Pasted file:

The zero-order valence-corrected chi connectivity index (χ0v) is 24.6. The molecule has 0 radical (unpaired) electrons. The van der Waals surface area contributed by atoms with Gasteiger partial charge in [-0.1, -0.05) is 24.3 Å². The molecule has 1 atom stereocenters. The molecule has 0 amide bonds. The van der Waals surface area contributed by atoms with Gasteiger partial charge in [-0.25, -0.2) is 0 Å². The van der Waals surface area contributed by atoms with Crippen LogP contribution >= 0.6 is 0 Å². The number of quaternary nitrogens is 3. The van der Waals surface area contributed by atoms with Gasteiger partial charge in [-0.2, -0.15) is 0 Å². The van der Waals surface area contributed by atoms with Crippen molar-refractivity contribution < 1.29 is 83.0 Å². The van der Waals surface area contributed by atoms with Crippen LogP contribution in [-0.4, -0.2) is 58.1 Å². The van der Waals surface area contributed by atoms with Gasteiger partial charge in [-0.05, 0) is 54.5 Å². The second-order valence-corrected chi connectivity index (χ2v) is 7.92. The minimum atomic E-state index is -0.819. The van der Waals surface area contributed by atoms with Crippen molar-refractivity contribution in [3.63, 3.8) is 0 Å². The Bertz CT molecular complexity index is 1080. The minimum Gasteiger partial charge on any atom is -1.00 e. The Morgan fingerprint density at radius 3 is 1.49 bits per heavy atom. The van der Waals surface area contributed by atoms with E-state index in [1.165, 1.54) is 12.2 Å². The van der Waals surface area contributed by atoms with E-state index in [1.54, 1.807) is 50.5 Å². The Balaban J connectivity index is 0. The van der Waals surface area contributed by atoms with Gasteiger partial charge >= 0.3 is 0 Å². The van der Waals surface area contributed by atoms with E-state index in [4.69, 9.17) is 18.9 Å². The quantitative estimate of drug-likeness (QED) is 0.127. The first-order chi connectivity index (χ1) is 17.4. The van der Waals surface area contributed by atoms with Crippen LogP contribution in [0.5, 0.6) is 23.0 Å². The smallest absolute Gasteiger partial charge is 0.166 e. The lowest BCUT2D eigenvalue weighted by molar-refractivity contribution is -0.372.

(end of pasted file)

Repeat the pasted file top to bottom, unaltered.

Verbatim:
The zero-order valence-corrected chi connectivity index (χ0v) is 24.6. The molecule has 0 radical (unpaired) electrons. The van der Waals surface area contributed by atoms with Gasteiger partial charge in [-0.1, -0.05) is 24.3 Å². The molecule has 1 atom stereocenters. The molecule has 0 amide bonds. The van der Waals surface area contributed by atoms with Gasteiger partial charge in [-0.25, -0.2) is 0 Å². The van der Waals surface area contributed by atoms with Crippen LogP contribution >= 0.6 is 0 Å². The number of quaternary nitrogens is 3. The van der Waals surface area contributed by atoms with Gasteiger partial charge in [-0.2, -0.15) is 0 Å². The van der Waals surface area contributed by atoms with Crippen molar-refractivity contribution < 1.29 is 83.0 Å². The van der Waals surface area contributed by atoms with Crippen LogP contribution in [-0.4, -0.2) is 58.1 Å². The van der Waals surface area contributed by atoms with Gasteiger partial charge in [-0.05, 0) is 54.5 Å². The second-order valence-corrected chi connectivity index (χ2v) is 7.92. The minimum atomic E-state index is -0.819. The van der Waals surface area contributed by atoms with Crippen molar-refractivity contribution in [3.63, 3.8) is 0 Å². The Bertz CT molecular complexity index is 1080. The minimum Gasteiger partial charge on any atom is -1.00 e. The Morgan fingerprint density at radius 3 is 1.49 bits per heavy atom. The van der Waals surface area contributed by atoms with E-state index in [1.165, 1.54) is 12.2 Å². The van der Waals surface area contributed by atoms with E-state index in [1.54, 1.807) is 50.5 Å². The Balaban J connectivity index is 0. The van der Waals surface area contributed by atoms with Gasteiger partial charge >= 0.3 is 0 Å². The van der Waals surface area contributed by atoms with E-state index in [4.69, 9.17) is 18.9 Å². The quantitative estimate of drug-likeness (QED) is 0.127. The first-order chi connectivity index (χ1) is 17.4. The van der Waals surface area contributed by atoms with Crippen LogP contribution in [0.5, 0.6) is 23.0 Å². The smallest absolute Gasteiger partial charge is 0.166 e. The lowest BCUT2D eigenvalue weighted by molar-refractivity contribution is -0.372.